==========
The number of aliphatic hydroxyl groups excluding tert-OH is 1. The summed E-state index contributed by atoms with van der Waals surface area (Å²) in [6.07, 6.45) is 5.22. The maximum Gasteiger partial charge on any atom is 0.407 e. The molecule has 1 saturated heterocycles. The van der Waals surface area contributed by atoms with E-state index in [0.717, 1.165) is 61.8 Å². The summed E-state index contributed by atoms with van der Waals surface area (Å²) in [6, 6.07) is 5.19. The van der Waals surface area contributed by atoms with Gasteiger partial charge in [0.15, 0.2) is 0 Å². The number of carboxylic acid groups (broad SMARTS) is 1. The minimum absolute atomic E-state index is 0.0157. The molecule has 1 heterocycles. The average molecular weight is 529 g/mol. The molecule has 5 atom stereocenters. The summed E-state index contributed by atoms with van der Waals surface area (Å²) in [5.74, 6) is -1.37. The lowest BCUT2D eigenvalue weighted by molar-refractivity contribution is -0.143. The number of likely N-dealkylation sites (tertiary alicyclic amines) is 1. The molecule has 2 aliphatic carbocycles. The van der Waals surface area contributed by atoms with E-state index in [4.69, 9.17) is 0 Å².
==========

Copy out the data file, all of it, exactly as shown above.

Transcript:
The number of aliphatic hydroxyl groups excluding tert-OH is 1. The summed E-state index contributed by atoms with van der Waals surface area (Å²) in [6.07, 6.45) is 5.22. The maximum Gasteiger partial charge on any atom is 0.407 e. The molecule has 1 saturated heterocycles. The van der Waals surface area contributed by atoms with E-state index in [0.717, 1.165) is 61.8 Å². The summed E-state index contributed by atoms with van der Waals surface area (Å²) in [6, 6.07) is 5.19. The van der Waals surface area contributed by atoms with Gasteiger partial charge in [0.15, 0.2) is 0 Å². The number of carboxylic acid groups (broad SMARTS) is 1. The minimum absolute atomic E-state index is 0.0157. The molecule has 1 heterocycles. The average molecular weight is 529 g/mol. The molecule has 5 atom stereocenters. The summed E-state index contributed by atoms with van der Waals surface area (Å²) in [5.74, 6) is -1.37. The lowest BCUT2D eigenvalue weighted by molar-refractivity contribution is -0.143. The number of likely N-dealkylation sites (tertiary alicyclic amines) is 1. The molecule has 2 aliphatic carbocycles. The van der Waals surface area contributed by atoms with E-state index in [4.69, 9.17) is 0 Å².